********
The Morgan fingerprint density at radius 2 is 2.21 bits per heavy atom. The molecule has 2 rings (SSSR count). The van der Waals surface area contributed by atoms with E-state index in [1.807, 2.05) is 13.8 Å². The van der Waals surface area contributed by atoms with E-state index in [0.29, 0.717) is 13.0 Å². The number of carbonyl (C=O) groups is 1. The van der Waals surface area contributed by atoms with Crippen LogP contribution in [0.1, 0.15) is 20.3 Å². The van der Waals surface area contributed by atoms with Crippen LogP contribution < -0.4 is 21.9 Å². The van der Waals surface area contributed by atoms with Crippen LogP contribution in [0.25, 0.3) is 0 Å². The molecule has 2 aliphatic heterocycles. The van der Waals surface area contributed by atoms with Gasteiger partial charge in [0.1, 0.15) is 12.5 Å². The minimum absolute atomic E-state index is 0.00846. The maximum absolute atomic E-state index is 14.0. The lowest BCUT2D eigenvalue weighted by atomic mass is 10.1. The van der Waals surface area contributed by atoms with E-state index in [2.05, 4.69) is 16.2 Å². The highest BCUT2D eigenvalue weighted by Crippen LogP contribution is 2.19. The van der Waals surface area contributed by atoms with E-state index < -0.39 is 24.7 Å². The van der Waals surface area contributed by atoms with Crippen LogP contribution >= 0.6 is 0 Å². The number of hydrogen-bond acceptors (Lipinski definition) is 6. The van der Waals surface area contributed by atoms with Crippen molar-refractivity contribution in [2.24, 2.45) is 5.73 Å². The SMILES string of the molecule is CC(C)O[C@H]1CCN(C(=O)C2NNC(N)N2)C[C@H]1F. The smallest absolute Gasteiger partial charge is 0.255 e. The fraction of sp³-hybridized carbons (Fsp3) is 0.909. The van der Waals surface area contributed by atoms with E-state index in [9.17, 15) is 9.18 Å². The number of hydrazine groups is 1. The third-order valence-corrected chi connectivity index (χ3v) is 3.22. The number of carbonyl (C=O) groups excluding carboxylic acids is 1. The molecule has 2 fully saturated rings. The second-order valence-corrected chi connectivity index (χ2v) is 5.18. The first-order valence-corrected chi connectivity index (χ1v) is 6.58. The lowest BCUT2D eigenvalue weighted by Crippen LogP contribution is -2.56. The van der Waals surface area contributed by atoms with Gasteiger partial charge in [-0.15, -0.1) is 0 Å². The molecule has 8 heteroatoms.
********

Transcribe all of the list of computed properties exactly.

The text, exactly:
The Morgan fingerprint density at radius 2 is 2.21 bits per heavy atom. The molecule has 2 rings (SSSR count). The van der Waals surface area contributed by atoms with E-state index in [1.807, 2.05) is 13.8 Å². The van der Waals surface area contributed by atoms with E-state index in [0.29, 0.717) is 13.0 Å². The number of carbonyl (C=O) groups is 1. The van der Waals surface area contributed by atoms with Crippen LogP contribution in [0.1, 0.15) is 20.3 Å². The van der Waals surface area contributed by atoms with Crippen LogP contribution < -0.4 is 21.9 Å². The van der Waals surface area contributed by atoms with Crippen LogP contribution in [0.25, 0.3) is 0 Å². The molecule has 2 aliphatic heterocycles. The van der Waals surface area contributed by atoms with Gasteiger partial charge in [0.1, 0.15) is 12.5 Å². The minimum absolute atomic E-state index is 0.00846. The maximum absolute atomic E-state index is 14.0. The lowest BCUT2D eigenvalue weighted by atomic mass is 10.1. The van der Waals surface area contributed by atoms with E-state index in [2.05, 4.69) is 16.2 Å². The highest BCUT2D eigenvalue weighted by Crippen LogP contribution is 2.19. The van der Waals surface area contributed by atoms with E-state index < -0.39 is 24.7 Å². The van der Waals surface area contributed by atoms with Crippen LogP contribution >= 0.6 is 0 Å². The number of hydrogen-bond acceptors (Lipinski definition) is 6. The van der Waals surface area contributed by atoms with Crippen molar-refractivity contribution in [2.24, 2.45) is 5.73 Å². The SMILES string of the molecule is CC(C)O[C@H]1CCN(C(=O)C2NNC(N)N2)C[C@H]1F. The smallest absolute Gasteiger partial charge is 0.255 e. The fraction of sp³-hybridized carbons (Fsp3) is 0.909. The van der Waals surface area contributed by atoms with E-state index in [9.17, 15) is 9.18 Å². The number of hydrazine groups is 1. The third-order valence-corrected chi connectivity index (χ3v) is 3.22. The number of carbonyl (C=O) groups excluding carboxylic acids is 1. The molecule has 2 fully saturated rings. The second-order valence-corrected chi connectivity index (χ2v) is 5.18. The first-order valence-corrected chi connectivity index (χ1v) is 6.58. The lowest BCUT2D eigenvalue weighted by Crippen LogP contribution is -2.56. The van der Waals surface area contributed by atoms with Gasteiger partial charge in [-0.15, -0.1) is 0 Å². The molecule has 8 heteroatoms.